Music empowers African Children's Choir

Group was formed when a human rights worker met a boy who wouldn't stop singing

Music empowers African children

April 22, 2005|By John Woestendiek | John Woestendiek,SUN STAFF

When the 23 members of the African Children's Choir prepare to take the stage tonight at St. Matthew's Roman Catholic Church in Baltimore, they won't need a pep talk.

No matter how tired they might be from months of performing four times a week, how antsy they might be after the two-hour bus ride from Cumberland, the children - all between 6 and 11 - will be caught up in the moment as soon as they start making music.

"It's their favorite thing. They could be feeling not so good, and they'll start singing and they just love it," said Heather Lytle, tour leader for African Children's Choir No. 26, which has been slowly making its way up the East Coast since its members arrived in Miami from Uganda four months ago.

"I think part of it is they feel heard. They're getting the message they've come to share across. They feel it's a way they can make a difference in the suffering they've experienced in Africa," said Lytle. "It's their empowering moment, and because of that, they're very happy to do it."

The group that is now touring Maryland - the 26th since the choir was established 21 years ago - is made up of children from Uganda, many orphaned, all once living in severe poverty. The 25th choir, meanwhile, also from Uganda, is touring the western United States, and a third, with members from Uganda and Kenya, is expected to start a U.S. tour soon.

The African Children's Choir was founded by Ray Barnett, a human rights worker from British Columbia who in 1984 made his second visit to Uganda - a country whose northern regions were plagued by famine and whose southern reaches were wracked by civil war. While there, a woman asked him to give her son a ride across the country to visit an aunt. The boy sang the whole way.

Back in Canada, frustrated in his efforts to encourage "donor-fatigued" North Americans to help Uganda, the hopeful image of the singing boy came back to Barnett.

From that idea, the first African Children's Choir was formed and, through the non-profit organization Music for Life, it has been raising money for African children ever since.

While winning international acclaim, garnering a Grammy nomination and spreading a message of hope, the choir - which performs a program of song and dance featuring African tunes, children's songs and traditional spirituals - also takes care of its own. Each member is fed and housed until adulthood and ensured a college education or vocational training.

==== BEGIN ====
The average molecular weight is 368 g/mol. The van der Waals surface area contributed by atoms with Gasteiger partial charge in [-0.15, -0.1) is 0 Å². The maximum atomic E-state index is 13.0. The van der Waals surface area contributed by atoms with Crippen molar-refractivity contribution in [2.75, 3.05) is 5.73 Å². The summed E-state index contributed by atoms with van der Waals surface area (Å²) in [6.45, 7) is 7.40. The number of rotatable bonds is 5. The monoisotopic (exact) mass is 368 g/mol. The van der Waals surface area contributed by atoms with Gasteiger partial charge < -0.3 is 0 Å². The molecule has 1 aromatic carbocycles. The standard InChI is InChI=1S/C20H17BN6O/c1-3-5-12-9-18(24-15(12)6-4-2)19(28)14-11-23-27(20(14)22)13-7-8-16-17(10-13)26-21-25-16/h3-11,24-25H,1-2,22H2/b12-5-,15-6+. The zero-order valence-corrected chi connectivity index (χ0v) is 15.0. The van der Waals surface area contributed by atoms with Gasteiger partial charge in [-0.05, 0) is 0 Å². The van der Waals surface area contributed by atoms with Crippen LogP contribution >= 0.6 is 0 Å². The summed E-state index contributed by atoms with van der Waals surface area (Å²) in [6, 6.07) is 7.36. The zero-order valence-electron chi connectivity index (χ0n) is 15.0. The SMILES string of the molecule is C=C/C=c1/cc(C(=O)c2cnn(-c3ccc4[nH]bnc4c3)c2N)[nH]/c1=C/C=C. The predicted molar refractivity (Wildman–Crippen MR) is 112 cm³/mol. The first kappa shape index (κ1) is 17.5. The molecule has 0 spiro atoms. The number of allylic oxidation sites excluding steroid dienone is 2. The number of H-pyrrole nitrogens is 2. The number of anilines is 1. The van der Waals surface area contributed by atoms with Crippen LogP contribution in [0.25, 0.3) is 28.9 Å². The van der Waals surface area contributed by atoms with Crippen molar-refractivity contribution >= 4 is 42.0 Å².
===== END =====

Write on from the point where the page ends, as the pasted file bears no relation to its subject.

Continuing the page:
Money raised by the organization - at concerts, through sponsorships and other donations - have also financed a children's home in Uganda, literacy and boarding schools in Uganda, Rwanda, Kenya, Sudan and South Africa, schools and shelters across Africa, and emergency relief efforts.

In its current campaign, the choir is raising money to provide relief in Nkomazi, one of the poorest regions of South Africa, where 2,700 children have lost one or both parents to starvation, AIDS or other illnesses, according to the Music For Life Institute.

Nkomazi has a population of 700,000 people living in 34 impoverished, water-deprived rural villages. About 45 percent of local pregnant women test HIV positive, and most residents rely on water from rivers and boreholes, making them susceptible to cholera outbreaks.

Music For Life, an interdenominational Christian organization, raised $3.7 million in 2003, according to GuideStar, a national database of charitable organizations operated by Philanthropic Research Inc.

The choir's concerts are generally free, though plates are passed for donations.

While on tour, the choir travels by bus and members stay in the homes of families that volunteer to host them.

About 800 children, serving stints of a little more than a year, have been in the choir since the program began.

"Each group usually tours North America for a year, then has a smaller tour in Europe, then heads back to their towns to continue their education," said Darlana Steunenberg, a spokesperson for the choir. Some have gone on to careers as doctors, engineers and pastors.

The choir performed at Central Assembly of God in Cumberland Wednesday night, spent the night at homes of church members, then returned to the church yesterday for schooling. Two teachers are among the eight adults that travel with the group, and classes are held four days a week.

"They were awesome," said Sue Robinette, administrative assistant to the pastor and coordinator of the Cumberland event. "The church was packed and they really had the crowd going. Their energy is just amazing. Everybody here looks forward to them coming, and the people who have housed them before all want to do it again."

Tour leader Lytle said the choir members manage to work in some fun along the way. They visited Disney World, toured the Smithsonian Institution and Washington's monuments and enjoyed the scenic hills of Cumberland.

"They talk and read. Many of them knit and crochet. They listen to music. They love the bus," she said. "The longer the bus ride, the better. It's our family time."


What: African Children's Choir

Where: St. Matthew's Roman Catholic Church, 5401 Loch Raven Blvd.

When: 7:30 tonight

Admission: Free, donations accepted

Also appearing: 9 a.m. and 10:30 a.m., May 1, Trinity Assembly of God, Lutherville

Baltimore Sun Articles
Please note the green-lined linked article text has been applied commercially without any involvement from our newsroom editors, reporters or any other editorial staff.